Venture Capital Continues to be in Distress
Earlier this year, I wrote about how I felt the current venture capital market is broken. There is now more evidence of this fact.
At the PricewaterhouseCoopers Shaking the Money Tree event for the first quarter of 2009, the standard answer to almost every question became 50%.
The amount of new VC money raised compared to a year ago, the number of deals done in the first quarter; the amount of money invested in the first quarter compared to a year ago. These are striking statistics. And while 2008 was actually the fifth best year for dollars invested and dollars raised since the statistics were first being recorded, 2009 looks to be – well 50%. That could make it the worst year in the venture industry since 1996. If we discount the 2009 dollars back to prior years, it might actually become one of the worst years in history.
The exit alternatives for VCs have also further deteriorated. In the first quarter of 2008, there were 5 VC backed IPO’s. In the following three quarters of 2008, only 1 VC backed IPO (3rd quarter). And none in the first quarter of 2009. The number of M&A transactions continued the same type of decline – remember the answer to all questions was 50%. And the average deal value for M&A fell to under $50M in the first quarter, compared to more than $115M in a comparable period last year. The average VC deal consumes approximately $15M to $20M over its life. If the total return is averaging less than $50M, and remember that most deals don’t even get to the M&A stage, it’s hard to imagine an attractive ROI for VCs based on these realities.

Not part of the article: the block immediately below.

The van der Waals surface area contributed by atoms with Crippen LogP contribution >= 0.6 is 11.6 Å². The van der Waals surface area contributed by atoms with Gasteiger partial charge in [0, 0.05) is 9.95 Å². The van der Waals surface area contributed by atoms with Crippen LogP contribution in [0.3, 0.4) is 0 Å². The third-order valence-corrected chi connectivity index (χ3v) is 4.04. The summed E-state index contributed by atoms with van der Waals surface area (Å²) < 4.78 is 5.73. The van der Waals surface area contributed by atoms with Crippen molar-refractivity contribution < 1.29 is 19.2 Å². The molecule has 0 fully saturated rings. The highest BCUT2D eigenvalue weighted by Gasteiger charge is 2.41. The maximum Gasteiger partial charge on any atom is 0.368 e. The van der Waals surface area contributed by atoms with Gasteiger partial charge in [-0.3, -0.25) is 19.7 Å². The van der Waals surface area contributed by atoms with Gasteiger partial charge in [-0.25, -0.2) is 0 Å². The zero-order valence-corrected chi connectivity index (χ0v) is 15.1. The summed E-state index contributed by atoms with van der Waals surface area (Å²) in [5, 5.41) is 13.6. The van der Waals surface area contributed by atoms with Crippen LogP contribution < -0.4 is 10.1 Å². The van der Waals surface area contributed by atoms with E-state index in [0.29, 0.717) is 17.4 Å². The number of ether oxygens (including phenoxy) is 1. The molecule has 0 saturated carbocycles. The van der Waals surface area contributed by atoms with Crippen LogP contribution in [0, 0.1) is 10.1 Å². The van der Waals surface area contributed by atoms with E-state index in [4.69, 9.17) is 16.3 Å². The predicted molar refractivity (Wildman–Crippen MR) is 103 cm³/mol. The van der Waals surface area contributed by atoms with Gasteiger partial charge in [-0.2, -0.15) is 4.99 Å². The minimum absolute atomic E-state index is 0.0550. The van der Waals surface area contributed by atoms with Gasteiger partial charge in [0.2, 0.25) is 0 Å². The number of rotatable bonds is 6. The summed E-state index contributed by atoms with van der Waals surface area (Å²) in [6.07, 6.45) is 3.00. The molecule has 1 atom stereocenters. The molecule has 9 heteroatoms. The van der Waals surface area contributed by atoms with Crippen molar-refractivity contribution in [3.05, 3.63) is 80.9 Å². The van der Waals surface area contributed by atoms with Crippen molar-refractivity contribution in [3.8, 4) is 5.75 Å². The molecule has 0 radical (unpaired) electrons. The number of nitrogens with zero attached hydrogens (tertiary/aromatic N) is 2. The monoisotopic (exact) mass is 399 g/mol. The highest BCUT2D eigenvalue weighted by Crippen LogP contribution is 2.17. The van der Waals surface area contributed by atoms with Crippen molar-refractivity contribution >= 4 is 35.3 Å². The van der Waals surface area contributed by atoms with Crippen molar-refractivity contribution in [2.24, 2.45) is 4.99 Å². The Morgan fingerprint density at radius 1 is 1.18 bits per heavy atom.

New Federal Tax Proposals Would Increase the Pain for VCs
Now, couple all of this with proposed tax laws from Washington that will tax VCs carried interest – their share of any potential gain on investments made by their funds – at ordinary income tax rates instead of capital gain rates, and we have to begin to wonder what will replace VCs, as their model continues to collapse.
Clearly there will always be a place for some type of venture capital investment. But I believe that an organized angel investor community will continue to grow and fill the gaps left by VCs. However, angels also need some sort of exit strategy. A return to a more normalized stock market is needed to make this happen, but angels are used to waiting a little longer than most VCs. In a more normalized stock market, there will more IPO’s, and there will be stronger currency for potential acquirers, as their own stock values increase. In either case, lower valuations mean better deals for the investors and lower terminal value requirements.
So, let’s all hope that someone invents the next “big thing” that everyone must have. Together with this, we should see our stock markets returning to “normal” in 2010 or 2011, and that we will see a new investing model that may combine aspects of the old venture model, the current organized angel model, with something new sprinkled in to make investment capital plentiful again.
Rich Brenner is Founder and CEO of The Brenner Group, one of Silicon Valley’s premier professional services firms. Rich is a veteran executive, entrepreneur, investor, board member, and philanthropist.
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